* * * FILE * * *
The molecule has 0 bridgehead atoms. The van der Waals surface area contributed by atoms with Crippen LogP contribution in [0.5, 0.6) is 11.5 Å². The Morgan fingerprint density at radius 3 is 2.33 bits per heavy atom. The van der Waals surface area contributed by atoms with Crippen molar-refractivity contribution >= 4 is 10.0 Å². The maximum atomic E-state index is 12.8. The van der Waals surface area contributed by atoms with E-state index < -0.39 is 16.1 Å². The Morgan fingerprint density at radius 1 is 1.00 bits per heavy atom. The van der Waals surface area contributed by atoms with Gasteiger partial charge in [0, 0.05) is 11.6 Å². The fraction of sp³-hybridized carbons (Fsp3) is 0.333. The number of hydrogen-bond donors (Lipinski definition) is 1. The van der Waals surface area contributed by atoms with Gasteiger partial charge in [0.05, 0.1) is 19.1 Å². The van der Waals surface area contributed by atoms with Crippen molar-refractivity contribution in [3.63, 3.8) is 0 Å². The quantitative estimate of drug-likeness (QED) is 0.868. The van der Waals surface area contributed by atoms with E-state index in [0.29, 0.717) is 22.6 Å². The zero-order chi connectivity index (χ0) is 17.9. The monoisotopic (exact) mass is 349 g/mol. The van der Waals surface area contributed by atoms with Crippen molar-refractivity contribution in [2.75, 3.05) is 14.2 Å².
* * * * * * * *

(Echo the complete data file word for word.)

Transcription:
The molecule has 0 bridgehead atoms. The van der Waals surface area contributed by atoms with Crippen LogP contribution in [0.5, 0.6) is 11.5 Å². The Morgan fingerprint density at radius 3 is 2.33 bits per heavy atom. The van der Waals surface area contributed by atoms with Crippen molar-refractivity contribution >= 4 is 10.0 Å². The maximum atomic E-state index is 12.8. The van der Waals surface area contributed by atoms with E-state index < -0.39 is 16.1 Å². The Morgan fingerprint density at radius 1 is 1.00 bits per heavy atom. The van der Waals surface area contributed by atoms with Gasteiger partial charge in [0, 0.05) is 11.6 Å². The fraction of sp³-hybridized carbons (Fsp3) is 0.333. The number of hydrogen-bond donors (Lipinski definition) is 1. The van der Waals surface area contributed by atoms with Gasteiger partial charge in [0.05, 0.1) is 19.1 Å². The van der Waals surface area contributed by atoms with Crippen molar-refractivity contribution in [3.63, 3.8) is 0 Å². The quantitative estimate of drug-likeness (QED) is 0.868. The van der Waals surface area contributed by atoms with E-state index in [0.29, 0.717) is 22.6 Å². The zero-order chi connectivity index (χ0) is 17.9. The monoisotopic (exact) mass is 349 g/mol. The van der Waals surface area contributed by atoms with Crippen molar-refractivity contribution in [2.75, 3.05) is 14.2 Å².